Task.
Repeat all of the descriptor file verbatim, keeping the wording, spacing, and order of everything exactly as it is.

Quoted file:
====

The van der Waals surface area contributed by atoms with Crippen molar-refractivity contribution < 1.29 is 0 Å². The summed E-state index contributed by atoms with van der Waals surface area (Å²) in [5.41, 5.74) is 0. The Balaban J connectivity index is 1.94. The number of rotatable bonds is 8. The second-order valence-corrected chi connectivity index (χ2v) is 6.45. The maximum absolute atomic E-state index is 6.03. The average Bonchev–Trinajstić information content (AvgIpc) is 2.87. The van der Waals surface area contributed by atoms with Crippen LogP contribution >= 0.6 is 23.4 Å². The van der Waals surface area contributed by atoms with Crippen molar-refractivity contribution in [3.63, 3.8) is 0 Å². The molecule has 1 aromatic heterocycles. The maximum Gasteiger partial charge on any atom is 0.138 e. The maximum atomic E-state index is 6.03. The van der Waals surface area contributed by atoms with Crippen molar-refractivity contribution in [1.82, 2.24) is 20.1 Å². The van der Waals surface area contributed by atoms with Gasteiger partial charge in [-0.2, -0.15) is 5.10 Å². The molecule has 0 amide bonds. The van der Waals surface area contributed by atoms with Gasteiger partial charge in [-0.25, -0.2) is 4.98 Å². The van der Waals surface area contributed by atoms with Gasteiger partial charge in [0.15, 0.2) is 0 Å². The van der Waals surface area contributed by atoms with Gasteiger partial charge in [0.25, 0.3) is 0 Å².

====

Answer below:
The van der Waals surface area contributed by atoms with Crippen molar-refractivity contribution < 1.29 is 0 Å². The summed E-state index contributed by atoms with van der Waals surface area (Å²) in [5.41, 5.74) is 0. The Balaban J connectivity index is 1.94. The number of rotatable bonds is 8. The second-order valence-corrected chi connectivity index (χ2v) is 6.45. The maximum absolute atomic E-state index is 6.03. The average Bonchev–Trinajstić information content (AvgIpc) is 2.87. The van der Waals surface area contributed by atoms with Crippen LogP contribution >= 0.6 is 23.4 Å². The van der Waals surface area contributed by atoms with Crippen molar-refractivity contribution in [3.63, 3.8) is 0 Å². The molecule has 1 aromatic heterocycles. The maximum Gasteiger partial charge on any atom is 0.138 e. The maximum atomic E-state index is 6.03. The van der Waals surface area contributed by atoms with Crippen molar-refractivity contribution in [1.82, 2.24) is 20.1 Å². The van der Waals surface area contributed by atoms with Gasteiger partial charge in [-0.2, -0.15) is 5.10 Å². The molecule has 0 amide bonds. The van der Waals surface area contributed by atoms with Gasteiger partial charge in [-0.25, -0.2) is 4.98 Å². The van der Waals surface area contributed by atoms with Gasteiger partial charge in [0.15, 0.2) is 0 Å². The van der Waals surface area contributed by atoms with Gasteiger partial charge in [0.25, 0.3) is 0 Å².